“I have vanquished your Inner Skeptic!” by My Inner Skeptic

Posted: October 6, 2010 in Early sobriety
Tags: , , , ,

So, I got up this morning earlier than I’d meant to (the perils of having a snoring partner), and trotted upstairs to make coffee, light a candle, and give meditating the college try it deserves.

Then I committed murder.

I think it’s healthy to begin each day with a few cups of coffee, a few serene moments of attentiveness to one’s spiritual needs, and a fresh kill.  To the right you can see a cousin of the corpse that I flattened with a stack of PTA newsletters at 6 a.m.  … Nasty, shaggy little entomological experiment gone wrong….  I don’t care what Buddha would have done.  To borrow some phrasing from DH Lawrence:  I admit a soul in every creature, but not in my kitchen!

Nonetheless, crushing an exoskeleton (no matter how justifiable I may have considered the act) wasn’t exactly putting me in the mood for communing with the gentler spirits of my psyche.  Plus, I had a headache.  And I sort of sighed, as I looked at the pages I was to study, the candle I was to light, the journal in which I was to squirrel away the fat nuts of my meditative foraging.  And then she came along… My Inner Skeptic.  She pointed out that I had already gotten off on the wrong foot, that my head hurt, and that, if I were honest with myself, I didn’t want to do this crap in the first place.

True, said I.

And, while we’re at it, said M.I.S., do you really want to become one of those people?

What do you mean?  I asked, feigning ignorance.  I knew where she was going with this.

(Rolling her eyes now) Oh, PLEASE.  You know… happy clappy AA-fascists.  They have a kind of permenant grin and a sort of glazed expression that only comes from re-reading self-help books they’ve cherished since 1987.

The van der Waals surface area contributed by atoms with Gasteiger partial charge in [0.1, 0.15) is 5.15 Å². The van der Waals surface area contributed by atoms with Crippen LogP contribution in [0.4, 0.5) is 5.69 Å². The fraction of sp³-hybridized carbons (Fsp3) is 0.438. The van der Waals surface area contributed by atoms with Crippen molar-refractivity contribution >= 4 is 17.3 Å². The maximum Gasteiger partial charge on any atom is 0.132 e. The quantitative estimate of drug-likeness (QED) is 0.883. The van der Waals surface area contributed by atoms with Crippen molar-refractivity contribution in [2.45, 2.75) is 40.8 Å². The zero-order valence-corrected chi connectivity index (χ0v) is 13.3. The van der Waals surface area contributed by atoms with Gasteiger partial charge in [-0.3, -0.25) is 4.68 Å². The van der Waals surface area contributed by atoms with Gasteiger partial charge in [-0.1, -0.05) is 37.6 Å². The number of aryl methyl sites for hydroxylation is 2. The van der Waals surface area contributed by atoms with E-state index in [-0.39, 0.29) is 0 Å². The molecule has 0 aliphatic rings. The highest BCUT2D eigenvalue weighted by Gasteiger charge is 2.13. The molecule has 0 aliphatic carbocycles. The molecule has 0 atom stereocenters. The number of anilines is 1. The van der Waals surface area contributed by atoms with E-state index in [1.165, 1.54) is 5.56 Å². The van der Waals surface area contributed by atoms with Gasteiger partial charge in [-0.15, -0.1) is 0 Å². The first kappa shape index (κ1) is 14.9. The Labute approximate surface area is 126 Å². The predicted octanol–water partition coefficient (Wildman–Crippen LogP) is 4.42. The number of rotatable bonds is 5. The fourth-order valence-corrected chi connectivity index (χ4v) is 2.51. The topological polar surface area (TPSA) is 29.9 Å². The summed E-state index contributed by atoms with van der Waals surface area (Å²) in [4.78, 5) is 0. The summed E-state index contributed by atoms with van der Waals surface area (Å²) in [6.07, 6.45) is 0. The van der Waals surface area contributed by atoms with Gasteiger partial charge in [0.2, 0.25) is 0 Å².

You’re serious.  You’re intentionally emptying this big brain of ours to become the juke-box receptical for trite slogans that have all the subtlety of Tea Party poster board?  Let go and let god?  Easy does it?  It works if you work it?

Inner Skeptic made some good points.  I stared at the unlit candle.  Pretty silly, wasn’t it?  I felt a sharp pin-prick of embarrassment deflating my earlier enthusiasm.  Not only did I feel silly; I felt like a sham.  Here I am, whacking defenseless centipedes with glee and cheerfully “meditating” my way toward enlightenment the next minute.  It wasn’t just the centipede, of course.  The bald-face, heaven’s-honest truth is that Inner Skeptic was right:  I’m NOT that kind of person.  My left eyebrow (and this has been confirmed by an optometrist) is permanently cocked upward; I say almost nothing without an edge of irony drifting into my voice; and I have a real allergy the “joiner” mentality.

But that’s not all.

The real truth is that, knowing that, knowing these things about myself, I feel doomed to failure.  I can’t meditate without giggling about some wacky thought that drifts in now and then.  I can’t even read recovery literature without wanting to take out my red pen and correct the grammar.  My horror for cliches makes even the Serenity Prayer hard to listen to on occasion.

That’s right, affirms Inner Skeptic.  If it takes being one of them to be sober, you’re S.O.L., girlie.  We’re NEVER going to be like that.